Who is more anti-science: Conservatives or liberals?
via AP

Who is more anti-science: Conservatives or liberals?

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The devastation caused by Hurricane Harvey and Hurricane Irma, coupled with the Trump administration's decision to gut the EPAhas compelled many to speak out about climate change and the importance of science. Conservatives are often accused of being anti-science for denying climate change and evolution, but some argue liberals are just as anti-science when it comes to issues like vaccines and GMOs. What do you think? 🔬

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Many have expressed outrage at the Trump administration's decision to severely cut funding for government agencies and appoint unqualified individuals to prominent scientific positions. Science-denial isn't new to RepublicansPresident Bush was criticized for his stance on stem-cell research and Republicans have denied climate change for yearsbut the Trump administration appears to be taking the "War on Science" to an unprecedented level that will likely produce dire consequences. 

Muting or censoring government scientists, appointing unqualified senior government officials to scientific posts, and underfunding scientific research programs are all part of an insidious and worrisome trend. It is insidious because the impacts of such decisions are not immediate. Rather, they will affect the health and welfare of the country a generation from now.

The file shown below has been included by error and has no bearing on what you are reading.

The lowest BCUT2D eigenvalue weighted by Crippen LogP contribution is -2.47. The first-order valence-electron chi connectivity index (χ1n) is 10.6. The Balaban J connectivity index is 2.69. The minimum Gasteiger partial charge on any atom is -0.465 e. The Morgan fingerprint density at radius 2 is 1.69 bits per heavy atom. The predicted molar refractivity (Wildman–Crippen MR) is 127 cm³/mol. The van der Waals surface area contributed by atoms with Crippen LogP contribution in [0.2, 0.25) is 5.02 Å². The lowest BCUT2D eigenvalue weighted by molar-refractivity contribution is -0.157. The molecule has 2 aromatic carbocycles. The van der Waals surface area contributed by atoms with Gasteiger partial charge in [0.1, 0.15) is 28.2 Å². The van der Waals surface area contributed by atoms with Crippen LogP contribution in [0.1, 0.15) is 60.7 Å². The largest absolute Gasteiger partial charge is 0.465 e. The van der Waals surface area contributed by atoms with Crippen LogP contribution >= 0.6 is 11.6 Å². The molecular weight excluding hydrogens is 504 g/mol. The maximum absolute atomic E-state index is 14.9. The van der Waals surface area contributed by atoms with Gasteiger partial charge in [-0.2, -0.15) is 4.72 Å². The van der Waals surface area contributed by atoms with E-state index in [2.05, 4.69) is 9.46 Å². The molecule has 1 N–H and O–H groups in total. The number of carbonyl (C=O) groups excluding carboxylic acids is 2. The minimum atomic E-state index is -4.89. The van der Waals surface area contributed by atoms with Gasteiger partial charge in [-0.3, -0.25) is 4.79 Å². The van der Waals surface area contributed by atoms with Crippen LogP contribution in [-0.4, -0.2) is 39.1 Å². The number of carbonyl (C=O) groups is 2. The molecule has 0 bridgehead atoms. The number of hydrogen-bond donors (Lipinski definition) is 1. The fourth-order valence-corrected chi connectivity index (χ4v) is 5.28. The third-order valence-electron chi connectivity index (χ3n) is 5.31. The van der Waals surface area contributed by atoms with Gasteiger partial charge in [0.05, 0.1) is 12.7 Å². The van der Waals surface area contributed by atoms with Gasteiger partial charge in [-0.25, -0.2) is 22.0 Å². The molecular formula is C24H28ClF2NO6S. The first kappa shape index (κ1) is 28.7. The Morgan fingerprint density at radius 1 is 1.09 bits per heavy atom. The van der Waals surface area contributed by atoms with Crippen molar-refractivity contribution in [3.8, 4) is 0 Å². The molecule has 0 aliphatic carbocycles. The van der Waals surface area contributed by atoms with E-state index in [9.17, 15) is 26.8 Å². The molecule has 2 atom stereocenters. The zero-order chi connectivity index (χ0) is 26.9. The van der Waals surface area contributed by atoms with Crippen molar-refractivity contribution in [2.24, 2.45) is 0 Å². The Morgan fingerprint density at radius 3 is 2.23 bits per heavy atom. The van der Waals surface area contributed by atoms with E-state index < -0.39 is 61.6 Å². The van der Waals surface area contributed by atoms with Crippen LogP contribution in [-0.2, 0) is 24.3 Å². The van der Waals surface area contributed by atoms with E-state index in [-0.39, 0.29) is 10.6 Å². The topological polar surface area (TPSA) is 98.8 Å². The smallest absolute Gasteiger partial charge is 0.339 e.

Democrats have assumed the mantle of being a pro-science party, especially under President Trump, but many point out that liberals are often able to get away with their own anti-science views.

But in the modern liberal mind, whether someone can be called a science-denier has taken on a scope limited to a small subset of scientific concepts: climate change and evolution. In essence, if you accept these concepts, you are pro-science; if you deny them, you are anti-science. True as that may be, this myopic view ignores a wide world of science, some of which is at odds with many beliefs popular on the left.

But many think it is a false equivalency to compare the fringe anti-science views on the far left to the much more widespread anti-science views on the right.

One [form of science denial] is clearly right-wing and is driven by conservative activists, think tanks, media outlets like Fox News, and politicians. It is widely adhered to in the conservative movement, and it is highly politically relevant because conservatives (and Republicans) take their views on these issues as motivation to try to affect policy... This type of science denial, institutionalized within a major party and its activist base, has little parallel on the modern American left or within the Democratic Party. 

And liberals tend to trust science at much higher rates than their conservative counterparts.

Yet some still believe the anti-science wing of the left is gaining more traction and will cause more damage than science denial on the right.

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